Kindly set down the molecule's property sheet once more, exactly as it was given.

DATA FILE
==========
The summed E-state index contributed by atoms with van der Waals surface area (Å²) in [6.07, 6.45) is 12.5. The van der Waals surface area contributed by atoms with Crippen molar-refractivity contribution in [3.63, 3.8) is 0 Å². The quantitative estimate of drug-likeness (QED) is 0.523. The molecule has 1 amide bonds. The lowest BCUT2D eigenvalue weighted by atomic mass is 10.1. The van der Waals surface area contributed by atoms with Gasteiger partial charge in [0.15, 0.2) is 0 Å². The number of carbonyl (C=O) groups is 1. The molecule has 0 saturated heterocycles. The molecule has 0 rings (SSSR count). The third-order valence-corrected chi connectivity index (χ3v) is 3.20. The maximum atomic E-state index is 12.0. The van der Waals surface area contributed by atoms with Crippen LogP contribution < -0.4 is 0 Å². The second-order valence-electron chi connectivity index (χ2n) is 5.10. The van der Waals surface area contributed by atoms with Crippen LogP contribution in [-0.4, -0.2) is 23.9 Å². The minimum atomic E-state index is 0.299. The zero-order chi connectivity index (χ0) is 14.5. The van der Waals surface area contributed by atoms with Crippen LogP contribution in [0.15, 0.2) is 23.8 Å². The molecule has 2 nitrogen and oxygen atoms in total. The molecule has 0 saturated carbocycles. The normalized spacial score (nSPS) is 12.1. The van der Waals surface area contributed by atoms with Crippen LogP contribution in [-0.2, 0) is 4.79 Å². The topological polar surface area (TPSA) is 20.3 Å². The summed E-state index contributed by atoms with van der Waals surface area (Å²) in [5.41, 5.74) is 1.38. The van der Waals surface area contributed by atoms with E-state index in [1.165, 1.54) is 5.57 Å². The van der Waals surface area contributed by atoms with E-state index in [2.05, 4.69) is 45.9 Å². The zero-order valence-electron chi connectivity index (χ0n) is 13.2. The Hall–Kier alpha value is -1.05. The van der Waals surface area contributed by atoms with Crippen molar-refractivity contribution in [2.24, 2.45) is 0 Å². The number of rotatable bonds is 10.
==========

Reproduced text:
The summed E-state index contributed by atoms with van der Waals surface area (Å²) in [6.07, 6.45) is 12.5. The van der Waals surface area contributed by atoms with Crippen molar-refractivity contribution in [3.63, 3.8) is 0 Å². The quantitative estimate of drug-likeness (QED) is 0.523. The molecule has 1 amide bonds. The lowest BCUT2D eigenvalue weighted by atomic mass is 10.1. The van der Waals surface area contributed by atoms with Gasteiger partial charge in [0.15, 0.2) is 0 Å². The number of carbonyl (C=O) groups is 1. The molecule has 0 saturated heterocycles. The molecule has 0 rings (SSSR count). The third-order valence-corrected chi connectivity index (χ3v) is 3.20. The maximum atomic E-state index is 12.0. The van der Waals surface area contributed by atoms with Crippen LogP contribution < -0.4 is 0 Å². The second-order valence-electron chi connectivity index (χ2n) is 5.10. The van der Waals surface area contributed by atoms with Crippen LogP contribution in [-0.4, -0.2) is 23.9 Å². The minimum atomic E-state index is 0.299. The zero-order chi connectivity index (χ0) is 14.5. The van der Waals surface area contributed by atoms with Crippen LogP contribution in [0.15, 0.2) is 23.8 Å². The molecule has 2 nitrogen and oxygen atoms in total. The molecule has 0 saturated carbocycles. The normalized spacial score (nSPS) is 12.1. The van der Waals surface area contributed by atoms with Crippen LogP contribution in [-0.2, 0) is 4.79 Å². The topological polar surface area (TPSA) is 20.3 Å². The summed E-state index contributed by atoms with van der Waals surface area (Å²) in [5.41, 5.74) is 1.38. The van der Waals surface area contributed by atoms with E-state index in [1.165, 1.54) is 5.57 Å². The van der Waals surface area contributed by atoms with E-state index in [2.05, 4.69) is 45.9 Å². The zero-order valence-electron chi connectivity index (χ0n) is 13.2. The Hall–Kier alpha value is -1.05. The van der Waals surface area contributed by atoms with Crippen molar-refractivity contribution in [2.24, 2.45) is 0 Å². The number of rotatable bonds is 10.